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The Life and Death of Colonel Blimp
Review by 'W.G.'
The New Yorker, 1945

The title of the new British film, 'Colonel Blimp', is, of course, taken from the celebrated series of cartoons by Low, and this may be unfortunate, since a good many people are apt to get the impression that the picture is only a sort of animated comic strip, akin in spirit to 'The Better 'Ole'. Actually, is it a rather touching and dramatic biography of a professional British soldier who has been serving his country since the Boer War. In a great many ways, Colonel Blimp.or Clive Candy, as he is called in the as absurd and limited as any member of a purely military caste, but he is unquestionably a brave and honest man and there is considerable pathos in his growing recognition of himself as an anachronism.

The picture, made in Technicolour, opens with young Candy on furlough in Berlin. As the result of a series of somewhat elabourate circumstances, he finds himself involved in a duel with an uhlan officer (there is quite a fine satire in the scene on the Continental punctilio governing such matters), is wounded, but forms a lifelong friendship with his late opponent. Here, too, he falls in love with and loses the first of the three girls (all, rather confusingly, portrayed by the same actress) who play important parts in his life. He turns up next toward the end of the first World War, when he emerges definitely as Colonel Blimp, a standard product of the playing fields of Eton.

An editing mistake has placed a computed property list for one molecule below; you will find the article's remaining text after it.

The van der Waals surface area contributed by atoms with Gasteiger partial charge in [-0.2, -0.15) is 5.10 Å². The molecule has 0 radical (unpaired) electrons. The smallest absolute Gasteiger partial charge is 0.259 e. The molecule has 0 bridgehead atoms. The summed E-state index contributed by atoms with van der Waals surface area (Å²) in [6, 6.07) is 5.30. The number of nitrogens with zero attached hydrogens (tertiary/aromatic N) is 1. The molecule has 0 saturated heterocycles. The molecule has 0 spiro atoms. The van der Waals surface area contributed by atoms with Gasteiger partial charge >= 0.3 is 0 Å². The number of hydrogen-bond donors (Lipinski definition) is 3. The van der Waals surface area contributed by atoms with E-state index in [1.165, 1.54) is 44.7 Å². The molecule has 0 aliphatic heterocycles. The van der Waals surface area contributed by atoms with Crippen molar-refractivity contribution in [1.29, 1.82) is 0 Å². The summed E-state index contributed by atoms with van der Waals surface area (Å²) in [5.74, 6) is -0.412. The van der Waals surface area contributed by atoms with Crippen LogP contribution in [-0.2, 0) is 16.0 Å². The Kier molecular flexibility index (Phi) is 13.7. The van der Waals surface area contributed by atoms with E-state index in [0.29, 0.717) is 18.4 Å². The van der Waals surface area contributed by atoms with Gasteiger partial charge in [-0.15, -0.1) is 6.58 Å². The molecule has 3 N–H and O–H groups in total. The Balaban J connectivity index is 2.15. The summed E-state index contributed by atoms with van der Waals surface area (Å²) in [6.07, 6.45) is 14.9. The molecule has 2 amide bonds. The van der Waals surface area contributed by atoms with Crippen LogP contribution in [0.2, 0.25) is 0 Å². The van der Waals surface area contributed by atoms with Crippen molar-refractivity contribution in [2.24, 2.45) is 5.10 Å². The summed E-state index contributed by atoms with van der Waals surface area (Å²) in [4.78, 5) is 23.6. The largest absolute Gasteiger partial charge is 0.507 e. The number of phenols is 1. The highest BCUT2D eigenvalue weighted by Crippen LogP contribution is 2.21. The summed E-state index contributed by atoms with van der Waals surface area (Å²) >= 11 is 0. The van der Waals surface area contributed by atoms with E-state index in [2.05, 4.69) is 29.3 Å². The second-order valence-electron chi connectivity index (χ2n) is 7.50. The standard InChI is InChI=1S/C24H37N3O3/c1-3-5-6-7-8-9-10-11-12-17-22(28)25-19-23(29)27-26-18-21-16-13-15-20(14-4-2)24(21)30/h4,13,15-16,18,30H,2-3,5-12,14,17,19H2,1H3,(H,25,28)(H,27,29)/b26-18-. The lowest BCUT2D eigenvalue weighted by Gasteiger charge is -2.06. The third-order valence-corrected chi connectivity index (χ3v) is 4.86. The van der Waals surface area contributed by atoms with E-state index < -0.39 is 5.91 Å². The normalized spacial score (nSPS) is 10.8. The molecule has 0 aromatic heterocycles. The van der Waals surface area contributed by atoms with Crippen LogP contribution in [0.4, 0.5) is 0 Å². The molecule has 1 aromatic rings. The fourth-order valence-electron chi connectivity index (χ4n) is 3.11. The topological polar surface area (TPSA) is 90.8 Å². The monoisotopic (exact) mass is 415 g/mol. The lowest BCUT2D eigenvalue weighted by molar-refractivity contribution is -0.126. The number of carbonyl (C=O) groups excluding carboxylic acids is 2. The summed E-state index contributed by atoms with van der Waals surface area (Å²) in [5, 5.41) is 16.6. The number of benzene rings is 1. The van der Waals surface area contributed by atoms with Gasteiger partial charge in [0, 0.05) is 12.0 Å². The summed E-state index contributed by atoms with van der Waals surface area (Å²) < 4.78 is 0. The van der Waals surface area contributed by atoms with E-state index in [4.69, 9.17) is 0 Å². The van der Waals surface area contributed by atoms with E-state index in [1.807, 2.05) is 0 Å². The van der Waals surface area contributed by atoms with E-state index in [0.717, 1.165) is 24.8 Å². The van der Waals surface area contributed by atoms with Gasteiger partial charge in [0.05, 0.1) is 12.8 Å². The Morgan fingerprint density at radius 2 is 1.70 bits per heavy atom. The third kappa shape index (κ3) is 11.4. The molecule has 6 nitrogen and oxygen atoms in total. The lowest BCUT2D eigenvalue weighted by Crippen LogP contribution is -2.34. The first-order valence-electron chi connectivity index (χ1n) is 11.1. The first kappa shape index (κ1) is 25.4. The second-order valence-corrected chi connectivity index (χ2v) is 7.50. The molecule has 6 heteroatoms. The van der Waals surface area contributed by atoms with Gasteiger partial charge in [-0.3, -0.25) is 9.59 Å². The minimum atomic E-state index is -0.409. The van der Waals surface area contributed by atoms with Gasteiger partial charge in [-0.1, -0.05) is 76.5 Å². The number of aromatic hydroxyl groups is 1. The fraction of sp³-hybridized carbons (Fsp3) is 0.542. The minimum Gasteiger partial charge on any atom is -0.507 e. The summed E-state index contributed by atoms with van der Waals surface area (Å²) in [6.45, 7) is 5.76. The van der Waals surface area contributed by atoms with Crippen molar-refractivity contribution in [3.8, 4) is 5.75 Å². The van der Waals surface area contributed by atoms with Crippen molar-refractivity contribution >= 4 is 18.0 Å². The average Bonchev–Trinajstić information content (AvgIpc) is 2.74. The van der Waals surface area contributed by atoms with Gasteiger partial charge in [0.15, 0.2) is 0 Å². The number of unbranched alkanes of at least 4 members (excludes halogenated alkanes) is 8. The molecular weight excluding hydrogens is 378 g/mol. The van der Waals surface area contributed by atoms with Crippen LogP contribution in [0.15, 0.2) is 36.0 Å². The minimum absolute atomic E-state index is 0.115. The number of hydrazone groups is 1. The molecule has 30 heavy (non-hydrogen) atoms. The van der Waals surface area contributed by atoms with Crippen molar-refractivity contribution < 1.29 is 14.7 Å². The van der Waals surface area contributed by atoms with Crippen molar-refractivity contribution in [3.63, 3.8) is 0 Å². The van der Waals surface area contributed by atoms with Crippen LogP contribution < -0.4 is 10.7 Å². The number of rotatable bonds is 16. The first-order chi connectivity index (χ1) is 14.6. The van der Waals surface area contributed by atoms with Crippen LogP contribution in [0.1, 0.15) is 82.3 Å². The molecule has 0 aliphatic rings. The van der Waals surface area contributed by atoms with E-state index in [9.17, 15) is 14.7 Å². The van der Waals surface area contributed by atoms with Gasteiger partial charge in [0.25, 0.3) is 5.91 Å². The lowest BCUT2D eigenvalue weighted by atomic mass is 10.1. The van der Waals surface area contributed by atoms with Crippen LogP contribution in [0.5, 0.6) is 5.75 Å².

He acquires a young wife (it is a curious feature of this picture that nobody seems to age except the protagonist) and settles down for the twenty years of peace that his nation apparently accepted so trustingly. During this period, incidentally, he shoots a greater assortment of wild animals than anybody since the elder Theodore Roosevelt, and the gradual accumulation of their stuffed heads on the walls is one of the minor humourous triumphs of the screen. In the present war, when time and makeup suggest that he is a man of at least seventy, he is finally persuaded to join the Home Guard after it gets to be only too clear that he is not adapted to what has come to be called total warfare. It is a simple story, I guess, made important largely by the fact that it epitomises all the qualities that have made the Empire ridiculous and exasperating and great.

Since the names of English moving-picture actors are not likely to convey much to American readers, it probably isn't necessary to cover the cast in much detail. Roger Livesey, possibly a victim of rather too ingenious makeup towards the end, plays the hero with just the right mixture of nobility and stuffiness; Anton Walbrook looks like a German without that touch of von Stroheim caricature which is so apt to creep into such things; and Deborah Kerr, as three women, is always beautiful and energetic.

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